Addendum: The reviewer, Chris Suellentrop, who works for the New York Times, says that Americans reject some of Pat’s views. Duh. Is that not true of everyone, including those who get elected president? I’m certain that if Americans had to be governed by Pat or Chris, they would choose Pat. So what exactly is the point of saying that Americans reject some of Pat’s views? What is the implied comparison? By the way, Americans put a pitchfork in the presidential ambitions of Jimmy Carter, Walter Mondale, Michael Dukakis, Al Gore, and John Kerry as well as Pat Buchanan, so if Pat is supposed to be humiliated by defeat, so should they. Suellentrop makes it sound as though only one person—Pat Buchanan—has ever been defeated in a presidential bid. Another point: Being rejected for president doesn’t mean that Americans reject all of one’s views. If that were the case, then Al Gore’s defeat means that Americans reject his views on the environment, and John Kerry’s defeat means that Americans reject his views on foreign policy.

Liberal Fascism

Dr John J. Ray replies to a critic of Jonah Goldberg.


This New York Times op-ed column by David Frum (a man I respect) is downright silly. How could an intelligent person such as Frum confuse the Republican Party (which is a goal-directed association of individuals) with conservatism (which is a normative political theory)? There are not three types of conservatism: economic, social, and foreign-policy. There are three Republican factions: libertarianism, conservatism, and (for lack of a better word) imperialism. If the Republican Party is to succeed, it must keep all three of its factions happy. Right now, conservatives are not happy with what they are being offered.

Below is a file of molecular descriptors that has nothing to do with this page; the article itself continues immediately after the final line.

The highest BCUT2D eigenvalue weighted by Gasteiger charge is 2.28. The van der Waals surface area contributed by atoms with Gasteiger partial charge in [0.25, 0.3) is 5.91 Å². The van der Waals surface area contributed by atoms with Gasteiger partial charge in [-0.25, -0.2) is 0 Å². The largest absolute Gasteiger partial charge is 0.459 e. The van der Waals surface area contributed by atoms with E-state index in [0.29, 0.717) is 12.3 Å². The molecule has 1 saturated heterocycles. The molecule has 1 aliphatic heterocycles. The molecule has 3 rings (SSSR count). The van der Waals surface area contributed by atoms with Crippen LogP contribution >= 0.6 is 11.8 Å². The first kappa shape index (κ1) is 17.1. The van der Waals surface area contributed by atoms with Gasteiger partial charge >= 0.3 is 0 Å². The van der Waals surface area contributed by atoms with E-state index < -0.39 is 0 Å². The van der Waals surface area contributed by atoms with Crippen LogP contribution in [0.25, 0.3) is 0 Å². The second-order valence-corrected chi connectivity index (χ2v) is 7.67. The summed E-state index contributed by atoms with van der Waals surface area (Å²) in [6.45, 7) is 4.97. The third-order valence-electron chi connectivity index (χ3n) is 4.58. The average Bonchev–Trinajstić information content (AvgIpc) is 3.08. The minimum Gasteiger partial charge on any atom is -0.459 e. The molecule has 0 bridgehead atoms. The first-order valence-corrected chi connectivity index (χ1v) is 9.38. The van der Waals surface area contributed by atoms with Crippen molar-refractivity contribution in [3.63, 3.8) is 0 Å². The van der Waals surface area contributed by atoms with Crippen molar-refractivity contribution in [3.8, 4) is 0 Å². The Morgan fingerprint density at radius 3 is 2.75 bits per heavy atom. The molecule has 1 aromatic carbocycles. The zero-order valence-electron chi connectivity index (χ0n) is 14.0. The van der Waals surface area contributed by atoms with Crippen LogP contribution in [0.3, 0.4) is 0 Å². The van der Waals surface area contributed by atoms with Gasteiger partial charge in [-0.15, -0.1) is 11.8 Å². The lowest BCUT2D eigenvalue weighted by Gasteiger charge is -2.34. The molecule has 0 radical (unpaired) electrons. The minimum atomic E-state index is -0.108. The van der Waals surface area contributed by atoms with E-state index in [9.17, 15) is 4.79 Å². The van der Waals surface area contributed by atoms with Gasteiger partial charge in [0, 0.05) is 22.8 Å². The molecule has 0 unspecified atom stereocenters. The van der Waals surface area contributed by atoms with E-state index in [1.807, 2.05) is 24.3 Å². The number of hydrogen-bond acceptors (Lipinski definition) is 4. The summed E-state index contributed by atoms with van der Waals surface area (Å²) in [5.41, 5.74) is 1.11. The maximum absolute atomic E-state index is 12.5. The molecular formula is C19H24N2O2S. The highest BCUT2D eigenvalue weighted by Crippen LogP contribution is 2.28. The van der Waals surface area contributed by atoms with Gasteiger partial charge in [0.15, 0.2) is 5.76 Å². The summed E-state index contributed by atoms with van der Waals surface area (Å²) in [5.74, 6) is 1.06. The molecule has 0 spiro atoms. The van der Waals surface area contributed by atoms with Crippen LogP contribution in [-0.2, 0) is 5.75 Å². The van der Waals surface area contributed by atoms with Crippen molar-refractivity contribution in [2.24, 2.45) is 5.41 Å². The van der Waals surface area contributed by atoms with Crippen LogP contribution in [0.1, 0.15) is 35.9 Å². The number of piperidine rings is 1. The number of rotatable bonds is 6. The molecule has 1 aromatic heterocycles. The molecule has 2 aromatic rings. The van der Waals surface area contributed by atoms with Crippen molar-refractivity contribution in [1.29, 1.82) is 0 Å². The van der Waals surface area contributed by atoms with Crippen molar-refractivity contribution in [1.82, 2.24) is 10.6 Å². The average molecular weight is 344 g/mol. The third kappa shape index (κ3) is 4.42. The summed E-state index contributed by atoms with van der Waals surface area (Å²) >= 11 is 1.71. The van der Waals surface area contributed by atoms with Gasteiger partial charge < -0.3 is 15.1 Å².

From Today’s New York Times

To the Editor:

Maureen Dowd’s column reminded me why I voted for Bill Clinton in 1992. It also reminded me why I did not vote for him in 1996.

Like many Americans, I am ready for a change, and that means moving beyond the Clinton and Bush years of unproductive nastiness and partisanship.

It’s too bad that a vote for Hillary Rodham Clinton means a vote for Bill Clinton, because I would really like to see a woman as president and I think that Mrs. Clinton has done a good job as senator for New York.

If Senator Clinton is the Democratic nominee, and if either Senator John McCain or former Gov. Mitt Romney is the Republican nominee, I believe that despite the disarray in the Republican Party, a lot of moderates from both parties will think twice before electing “two for one.”

Robin Albing
Flemington, N.J., Jan. 23, 2008

Note from KBJ: Like the letter writer, I voted for Bill Clinton in 1992 but not in 1996. I said many months ago that there are many people out there who would like to see Hillary Clinton as president, but cannot abide another four or eight years of Bill in the White House. Her chances would probably improve if she divorced him.

Bush-Hatin’ Paul

Paul Krugman¹ is pathologically opposed to letting people—especially wealthy people—keep their money. If he had his way (let’s hope he never does), the government would equalize wealth by taking from the wealthy and giving to the poor. Someone needs to teach him about the goose and the golden eggs. A lesson in responsibility and desert might also be appropriate.


¹“Op-Ed columnist Paul Krugman has the disturbing habit of shaping, slicing and selectively citing numbers in a fashion that pleases his acolytes but leaves him open to substantive assaults” (Daniel Okrent, “13 Things I Meant to Write About but Never Did,” The New York Times, 22 May 2005).

A Year Ago